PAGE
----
March 29, 2011 6:27 PM
Skadden Takes Key Role in Nixing BP/Rosneft Alliance
Posted by Brian Baxter
A three-member arbitration tribunal in Stockholm last week blocked a $16 billion joint venture between British oil giant BP and Russian government-owned energy colossus Rosneft to explore for oil in the Arctic Circle.
Skadden, Arps, Slate, Meagher & Flom international arbitration partner David Kavanagh and global transactions cohead Scott Simpson in London led a team from the firm representing the Alfa-Access-Renova (AAR) group in objecting to the accord, according to U.K. publication Legal Week. A British court had issued an injunction against the deal in February, ordering it to be settled through arbitration.
BP and Rosneft in January agreed to form an alliance to explore for oil off Russia's vast Arctic coast. The deal saw Magic Circle firms Linklaters and Freshfields Bruckhaus Deringer advise BP and Rosneft, respectively. But BP, which already owns 50 percent of Russia's third-largest oil producer, TNK-BP, ran into opposition from other shareholders in that enterprise.
AAR, a consortium of Russian shareholders in TNK-BP, is backed by oligarchs Mikhail Fridman of Alfa Group, Len Blavatnik of Access Industries, and Viktor Vekselberg of Renova Group. The group claimed that BP had violated its agreement in the TNK-BP joint venture by denying them the right of first refusal on any other oil deals the London-based company planned on pursuing in Russia.
The ensuing dispute pitted the oligarchs against BP and Rosneft chairman Igor Sechin, who also serves as deputy prime minister of the Russian Federation. Legal Week reports that Linklaters litigation chief Michael Bennett in London advised BP in the arbitration with AAR.
Freshfields corporate partner Sebastian Lawson and associate Sergei Diyachenko advised Rosneft, which was not involved in the actual arbitration. Legal Week reports that senior corporate partner Charles Martin from British firm Macfarlanes advised TNK-BP's independent board of directors. (Oligarch German Khan serves as executive director of TNK-BP.)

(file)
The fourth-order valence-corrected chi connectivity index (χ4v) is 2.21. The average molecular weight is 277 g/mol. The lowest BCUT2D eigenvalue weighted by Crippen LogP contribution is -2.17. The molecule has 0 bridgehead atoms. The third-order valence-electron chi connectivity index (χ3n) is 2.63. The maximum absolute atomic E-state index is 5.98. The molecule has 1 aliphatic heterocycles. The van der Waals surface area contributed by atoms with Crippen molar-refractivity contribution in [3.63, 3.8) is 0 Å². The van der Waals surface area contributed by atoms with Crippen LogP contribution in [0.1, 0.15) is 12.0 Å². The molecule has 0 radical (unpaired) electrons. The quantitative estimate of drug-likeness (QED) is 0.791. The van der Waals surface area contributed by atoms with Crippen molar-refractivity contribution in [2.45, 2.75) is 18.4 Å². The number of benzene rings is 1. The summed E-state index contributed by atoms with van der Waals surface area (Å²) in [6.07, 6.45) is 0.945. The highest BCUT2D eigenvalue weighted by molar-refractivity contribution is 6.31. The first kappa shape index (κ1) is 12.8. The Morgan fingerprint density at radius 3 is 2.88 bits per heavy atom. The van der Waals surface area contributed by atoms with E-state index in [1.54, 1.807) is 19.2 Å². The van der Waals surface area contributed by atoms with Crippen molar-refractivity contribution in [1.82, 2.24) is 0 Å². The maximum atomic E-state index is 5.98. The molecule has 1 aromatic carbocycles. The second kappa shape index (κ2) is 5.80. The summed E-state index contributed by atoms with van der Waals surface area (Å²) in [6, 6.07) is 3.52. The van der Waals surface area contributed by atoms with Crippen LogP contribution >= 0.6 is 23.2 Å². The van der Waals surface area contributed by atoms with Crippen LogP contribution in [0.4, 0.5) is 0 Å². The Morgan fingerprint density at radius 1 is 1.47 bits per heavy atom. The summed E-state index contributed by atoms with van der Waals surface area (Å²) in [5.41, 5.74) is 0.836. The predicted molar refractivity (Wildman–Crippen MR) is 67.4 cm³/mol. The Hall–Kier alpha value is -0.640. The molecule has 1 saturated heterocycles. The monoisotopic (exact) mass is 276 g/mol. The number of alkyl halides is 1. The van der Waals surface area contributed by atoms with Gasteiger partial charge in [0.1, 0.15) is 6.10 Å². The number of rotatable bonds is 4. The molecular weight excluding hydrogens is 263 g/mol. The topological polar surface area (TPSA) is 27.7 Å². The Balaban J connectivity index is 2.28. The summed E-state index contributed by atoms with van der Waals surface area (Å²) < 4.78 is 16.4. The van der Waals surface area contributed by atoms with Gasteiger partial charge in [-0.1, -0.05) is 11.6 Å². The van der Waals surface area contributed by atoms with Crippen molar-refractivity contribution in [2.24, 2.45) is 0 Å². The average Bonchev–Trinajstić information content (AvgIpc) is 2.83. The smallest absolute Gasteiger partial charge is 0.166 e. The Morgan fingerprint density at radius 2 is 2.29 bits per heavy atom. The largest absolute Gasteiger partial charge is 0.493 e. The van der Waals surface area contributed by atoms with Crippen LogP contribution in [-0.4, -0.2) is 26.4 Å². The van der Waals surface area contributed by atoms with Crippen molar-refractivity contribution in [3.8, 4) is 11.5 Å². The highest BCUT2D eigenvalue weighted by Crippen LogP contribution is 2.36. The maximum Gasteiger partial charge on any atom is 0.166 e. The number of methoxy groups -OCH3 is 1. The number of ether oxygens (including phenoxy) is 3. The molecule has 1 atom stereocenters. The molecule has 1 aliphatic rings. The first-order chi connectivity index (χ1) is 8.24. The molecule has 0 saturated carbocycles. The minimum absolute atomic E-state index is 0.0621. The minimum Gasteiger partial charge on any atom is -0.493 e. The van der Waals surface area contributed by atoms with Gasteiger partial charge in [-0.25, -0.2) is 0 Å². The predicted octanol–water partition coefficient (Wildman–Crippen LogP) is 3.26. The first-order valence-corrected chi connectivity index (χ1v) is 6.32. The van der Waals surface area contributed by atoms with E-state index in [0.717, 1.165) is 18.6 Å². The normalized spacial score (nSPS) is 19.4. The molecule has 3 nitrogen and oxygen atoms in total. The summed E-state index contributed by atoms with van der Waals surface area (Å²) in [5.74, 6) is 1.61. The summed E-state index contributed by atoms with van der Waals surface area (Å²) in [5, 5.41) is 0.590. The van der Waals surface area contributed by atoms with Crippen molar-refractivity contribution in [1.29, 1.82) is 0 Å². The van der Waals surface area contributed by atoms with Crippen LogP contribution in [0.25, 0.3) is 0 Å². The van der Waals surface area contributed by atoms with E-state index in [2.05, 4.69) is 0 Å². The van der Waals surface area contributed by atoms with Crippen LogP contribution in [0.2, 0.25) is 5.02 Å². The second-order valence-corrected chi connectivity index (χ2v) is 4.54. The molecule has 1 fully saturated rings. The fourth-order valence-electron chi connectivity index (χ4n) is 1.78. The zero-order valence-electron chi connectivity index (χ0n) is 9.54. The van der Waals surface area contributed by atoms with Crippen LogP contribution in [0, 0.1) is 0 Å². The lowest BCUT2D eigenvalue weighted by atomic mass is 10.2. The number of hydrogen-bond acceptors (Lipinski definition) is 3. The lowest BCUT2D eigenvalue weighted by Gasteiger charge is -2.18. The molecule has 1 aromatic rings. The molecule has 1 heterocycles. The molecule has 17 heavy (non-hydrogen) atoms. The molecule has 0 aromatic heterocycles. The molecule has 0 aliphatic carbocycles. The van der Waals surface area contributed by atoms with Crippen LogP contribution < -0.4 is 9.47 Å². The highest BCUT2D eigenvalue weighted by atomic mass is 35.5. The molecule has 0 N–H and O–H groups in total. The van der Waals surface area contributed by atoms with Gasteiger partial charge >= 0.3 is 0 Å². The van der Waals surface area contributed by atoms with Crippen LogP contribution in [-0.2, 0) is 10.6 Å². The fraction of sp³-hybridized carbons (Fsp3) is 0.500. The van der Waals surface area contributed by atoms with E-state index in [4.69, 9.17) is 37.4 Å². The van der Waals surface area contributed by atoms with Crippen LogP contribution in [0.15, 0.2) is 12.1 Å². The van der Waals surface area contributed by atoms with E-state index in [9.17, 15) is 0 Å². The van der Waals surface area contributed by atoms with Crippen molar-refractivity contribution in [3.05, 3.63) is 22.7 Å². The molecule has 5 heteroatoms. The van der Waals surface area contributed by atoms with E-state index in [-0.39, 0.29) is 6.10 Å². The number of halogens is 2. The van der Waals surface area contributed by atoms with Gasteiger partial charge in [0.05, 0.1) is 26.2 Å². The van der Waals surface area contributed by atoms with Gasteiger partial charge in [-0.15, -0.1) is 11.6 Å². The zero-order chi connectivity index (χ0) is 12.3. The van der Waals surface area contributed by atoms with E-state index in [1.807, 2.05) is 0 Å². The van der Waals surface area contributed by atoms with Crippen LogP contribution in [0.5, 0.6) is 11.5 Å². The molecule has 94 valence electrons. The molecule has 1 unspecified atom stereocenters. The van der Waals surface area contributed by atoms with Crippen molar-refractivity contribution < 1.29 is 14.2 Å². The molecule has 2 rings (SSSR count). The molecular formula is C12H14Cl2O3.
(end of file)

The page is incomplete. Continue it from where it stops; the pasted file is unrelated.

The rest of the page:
The arbitration panel in Stockholm upheld the previous injunction issued by a British court, which put on hold the $16 billion agreement between Rosneft and BP. The panel did not rule on whether an $8 billion share swap--the largest between a private and state-controlled company in the oil sector--could proceed. AAR claims it should also be stopped on the grounds that it is a "strategic investment," Legal Week reports.
BP has said publicly it will abide by the arbitration panel's decision, but will try and resolve its differences with its Russian partners in order to pursue Arctic oil drilling in the future. BP, which has been busy on the transactional front in recent months as it seeks to offset $30 billion in costs from an oil spill in the Gulf of Mexico last year, also said it would seek approval of the share swap with Rosneft.
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